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Trust Beneficiary Designation

Avoid Family Strife — Discuss Beneficiary Designations

Few things can split a family down the middle more than disputes over who gets what from a recently deceased family member. You can help avoid strife in your family by keeping your will and your beneficiary designations updated and discussing with loved ones how you want your assets distributed.

Ensuring Your Property Is Distributed Correctly 

An up-to-date will is an important first step in ensuring that the property you want your loved ones to receive actually passes to them. However, a will alone can't control how all property is distributed. Life insurance policies, retirement plan accounts, and certain other assets may allow you to designate a beneficiary. Here are some specifics.

Retirement plan accounts. If you are married, you are generally required to name your spouse as the primary beneficiary of your qualified plan account unless your spouse signs the required type of consent waiving his or her rights to your plan assets. Just be sure to update your beneficiary designation whenever there has been a major life event, such as marriage, divorce, or the death of a named beneficiary. For example, if you name your spouse as beneficiary of your retirement plan and later divorce that spouse, he or she may still be entitled to receive your retirement plan assets when you die if you fail to change your beneficiary designation.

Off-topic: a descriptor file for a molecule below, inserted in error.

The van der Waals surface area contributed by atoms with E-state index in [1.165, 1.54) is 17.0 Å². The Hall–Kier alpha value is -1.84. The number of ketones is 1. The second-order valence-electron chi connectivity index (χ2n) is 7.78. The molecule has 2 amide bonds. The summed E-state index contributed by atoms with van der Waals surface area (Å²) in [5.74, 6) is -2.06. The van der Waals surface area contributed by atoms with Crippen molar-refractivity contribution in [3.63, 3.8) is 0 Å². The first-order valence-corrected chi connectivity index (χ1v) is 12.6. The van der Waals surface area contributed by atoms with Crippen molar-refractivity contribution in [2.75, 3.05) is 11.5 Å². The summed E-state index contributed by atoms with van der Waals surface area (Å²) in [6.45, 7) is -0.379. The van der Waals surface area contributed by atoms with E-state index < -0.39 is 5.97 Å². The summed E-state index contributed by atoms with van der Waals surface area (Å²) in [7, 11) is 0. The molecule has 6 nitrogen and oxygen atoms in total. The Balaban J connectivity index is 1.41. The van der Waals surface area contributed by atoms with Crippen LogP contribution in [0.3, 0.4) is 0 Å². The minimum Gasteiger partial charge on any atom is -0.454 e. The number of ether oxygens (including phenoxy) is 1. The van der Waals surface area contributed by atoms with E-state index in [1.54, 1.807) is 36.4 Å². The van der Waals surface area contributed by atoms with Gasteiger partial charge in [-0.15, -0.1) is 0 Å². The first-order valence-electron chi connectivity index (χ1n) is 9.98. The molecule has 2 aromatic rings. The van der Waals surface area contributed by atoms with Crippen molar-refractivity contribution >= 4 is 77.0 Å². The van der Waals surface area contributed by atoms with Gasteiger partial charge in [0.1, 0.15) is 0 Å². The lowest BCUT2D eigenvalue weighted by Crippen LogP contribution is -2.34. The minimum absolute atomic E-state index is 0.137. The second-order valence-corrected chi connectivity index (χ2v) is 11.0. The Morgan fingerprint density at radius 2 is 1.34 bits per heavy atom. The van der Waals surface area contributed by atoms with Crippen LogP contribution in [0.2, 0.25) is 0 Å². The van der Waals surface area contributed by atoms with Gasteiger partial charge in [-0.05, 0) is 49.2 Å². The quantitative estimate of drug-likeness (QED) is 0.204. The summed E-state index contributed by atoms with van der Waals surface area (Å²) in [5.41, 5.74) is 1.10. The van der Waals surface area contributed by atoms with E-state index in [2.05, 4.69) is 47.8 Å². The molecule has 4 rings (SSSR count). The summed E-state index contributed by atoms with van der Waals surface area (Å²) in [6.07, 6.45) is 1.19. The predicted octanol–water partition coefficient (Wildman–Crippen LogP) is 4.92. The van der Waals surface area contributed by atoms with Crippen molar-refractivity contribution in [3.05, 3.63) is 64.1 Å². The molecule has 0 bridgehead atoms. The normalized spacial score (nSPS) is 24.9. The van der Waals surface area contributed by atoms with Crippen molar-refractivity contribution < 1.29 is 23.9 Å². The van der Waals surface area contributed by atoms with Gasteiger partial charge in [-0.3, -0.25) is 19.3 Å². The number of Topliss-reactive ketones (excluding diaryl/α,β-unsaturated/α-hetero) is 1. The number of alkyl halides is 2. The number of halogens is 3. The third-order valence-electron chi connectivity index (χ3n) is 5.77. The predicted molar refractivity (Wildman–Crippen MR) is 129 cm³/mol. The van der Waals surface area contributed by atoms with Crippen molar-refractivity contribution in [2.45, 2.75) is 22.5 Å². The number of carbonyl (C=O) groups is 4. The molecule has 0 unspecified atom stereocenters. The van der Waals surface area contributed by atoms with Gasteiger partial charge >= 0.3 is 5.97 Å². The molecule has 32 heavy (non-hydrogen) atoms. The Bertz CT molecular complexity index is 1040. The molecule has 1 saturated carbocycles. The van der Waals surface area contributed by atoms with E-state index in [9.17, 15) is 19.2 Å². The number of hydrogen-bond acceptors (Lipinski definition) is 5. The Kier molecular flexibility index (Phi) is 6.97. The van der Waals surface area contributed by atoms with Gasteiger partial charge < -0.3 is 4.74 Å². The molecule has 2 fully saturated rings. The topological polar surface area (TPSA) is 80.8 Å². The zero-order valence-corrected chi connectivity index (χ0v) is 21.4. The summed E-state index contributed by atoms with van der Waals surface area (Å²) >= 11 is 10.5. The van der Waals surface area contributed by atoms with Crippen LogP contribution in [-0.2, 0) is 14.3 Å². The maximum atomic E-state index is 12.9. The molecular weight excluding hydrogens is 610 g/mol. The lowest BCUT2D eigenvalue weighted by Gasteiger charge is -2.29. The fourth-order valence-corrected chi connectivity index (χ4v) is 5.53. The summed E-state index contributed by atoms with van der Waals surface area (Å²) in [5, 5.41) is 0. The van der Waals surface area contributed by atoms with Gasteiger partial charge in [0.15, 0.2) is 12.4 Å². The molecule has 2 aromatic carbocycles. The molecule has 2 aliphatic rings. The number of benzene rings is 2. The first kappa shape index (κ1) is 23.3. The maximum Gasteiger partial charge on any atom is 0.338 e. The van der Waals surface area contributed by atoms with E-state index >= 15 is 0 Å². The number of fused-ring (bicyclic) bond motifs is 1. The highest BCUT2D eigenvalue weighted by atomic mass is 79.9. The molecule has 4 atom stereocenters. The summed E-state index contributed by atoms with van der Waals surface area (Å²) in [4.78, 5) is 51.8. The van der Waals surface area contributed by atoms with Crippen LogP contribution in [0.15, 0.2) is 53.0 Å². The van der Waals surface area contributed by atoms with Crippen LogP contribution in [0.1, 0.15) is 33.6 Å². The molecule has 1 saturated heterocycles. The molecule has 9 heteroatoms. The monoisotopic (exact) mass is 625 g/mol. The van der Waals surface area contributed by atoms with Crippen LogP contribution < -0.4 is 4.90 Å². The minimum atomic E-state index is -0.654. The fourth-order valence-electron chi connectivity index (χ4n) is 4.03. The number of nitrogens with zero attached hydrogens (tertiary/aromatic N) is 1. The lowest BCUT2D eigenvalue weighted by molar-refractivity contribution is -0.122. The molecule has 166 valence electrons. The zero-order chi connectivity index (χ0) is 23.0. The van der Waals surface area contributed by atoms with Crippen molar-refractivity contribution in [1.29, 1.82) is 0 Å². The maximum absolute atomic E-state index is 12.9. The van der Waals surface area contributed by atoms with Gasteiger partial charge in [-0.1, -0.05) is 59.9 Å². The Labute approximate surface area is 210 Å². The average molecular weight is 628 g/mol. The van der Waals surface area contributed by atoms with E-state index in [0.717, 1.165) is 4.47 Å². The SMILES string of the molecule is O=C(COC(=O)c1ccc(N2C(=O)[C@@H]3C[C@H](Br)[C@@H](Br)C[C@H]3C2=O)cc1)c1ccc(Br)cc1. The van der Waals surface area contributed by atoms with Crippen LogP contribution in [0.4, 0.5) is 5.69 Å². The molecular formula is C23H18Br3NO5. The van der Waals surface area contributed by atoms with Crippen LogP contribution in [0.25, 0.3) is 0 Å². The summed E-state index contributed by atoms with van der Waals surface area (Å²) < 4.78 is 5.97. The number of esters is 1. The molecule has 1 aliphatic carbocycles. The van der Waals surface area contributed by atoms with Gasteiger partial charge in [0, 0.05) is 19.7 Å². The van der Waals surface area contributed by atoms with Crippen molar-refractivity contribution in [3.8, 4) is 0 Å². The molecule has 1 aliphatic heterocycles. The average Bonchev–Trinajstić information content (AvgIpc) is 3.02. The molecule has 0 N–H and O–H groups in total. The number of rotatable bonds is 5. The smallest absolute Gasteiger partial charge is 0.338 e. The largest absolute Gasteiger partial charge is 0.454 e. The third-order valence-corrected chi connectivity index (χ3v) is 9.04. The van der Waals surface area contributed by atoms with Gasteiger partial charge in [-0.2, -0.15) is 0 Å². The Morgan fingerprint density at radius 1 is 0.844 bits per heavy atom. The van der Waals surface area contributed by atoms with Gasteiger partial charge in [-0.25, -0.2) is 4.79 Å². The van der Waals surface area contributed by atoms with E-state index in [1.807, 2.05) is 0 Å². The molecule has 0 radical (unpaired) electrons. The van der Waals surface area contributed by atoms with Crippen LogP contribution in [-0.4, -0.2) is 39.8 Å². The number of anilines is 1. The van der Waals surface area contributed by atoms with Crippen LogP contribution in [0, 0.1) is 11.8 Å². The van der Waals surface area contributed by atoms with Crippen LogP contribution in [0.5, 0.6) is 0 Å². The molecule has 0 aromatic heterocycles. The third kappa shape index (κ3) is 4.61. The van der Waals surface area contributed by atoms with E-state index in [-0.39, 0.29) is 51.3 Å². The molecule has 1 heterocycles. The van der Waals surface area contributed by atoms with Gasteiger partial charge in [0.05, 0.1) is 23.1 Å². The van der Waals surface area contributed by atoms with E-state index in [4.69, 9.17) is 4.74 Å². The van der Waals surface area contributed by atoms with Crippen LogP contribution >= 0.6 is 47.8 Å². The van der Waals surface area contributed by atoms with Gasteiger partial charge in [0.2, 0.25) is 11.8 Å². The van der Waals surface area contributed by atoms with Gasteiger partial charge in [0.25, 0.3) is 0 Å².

Life insurance proceeds. When you first buy a life insurance policy, you name a beneficiary or beneficiaries to receive the proceeds upon your death. The proceeds of your life insurance policies will generally be paid to the beneficiary or beneficiaries designated in your policy, even if you purport to name someone else as beneficiary of the policy in your will.

Other assets. Other assets also may pass through beneficiary designations. For example, you may be able to designate a beneficiary to exercise any stock options you may have within a certain time after your death. And if you bought company stock through an employee stock purchase plan, you may be able to designate a beneficiary for that stock.

A regular review of your will and your beneficiary designations can help maintain family peace and harmony.

Feel free to reach out to BECU Trust Services with any questions, or to schedule a complimentary consultation: (206) 812-5176 or email becutrust@becu.org.

Copyright © 2015 by NPI
BECU Trust Services is a trade name used by MEMBERS® Trust Company under license from BECU. Trust services are provided by MEMBERS® Trust Company, a federal thrift regulated by the Office of the Comptroller of the Currency. This is for informational purposes only and is not intended to provide legal or tax advice regarding your situation. For legal or tax advice, please consult your attorney and/or accountant. Trust products not federally insured, not subject to credit union or affiliate guarantee, and may lose value.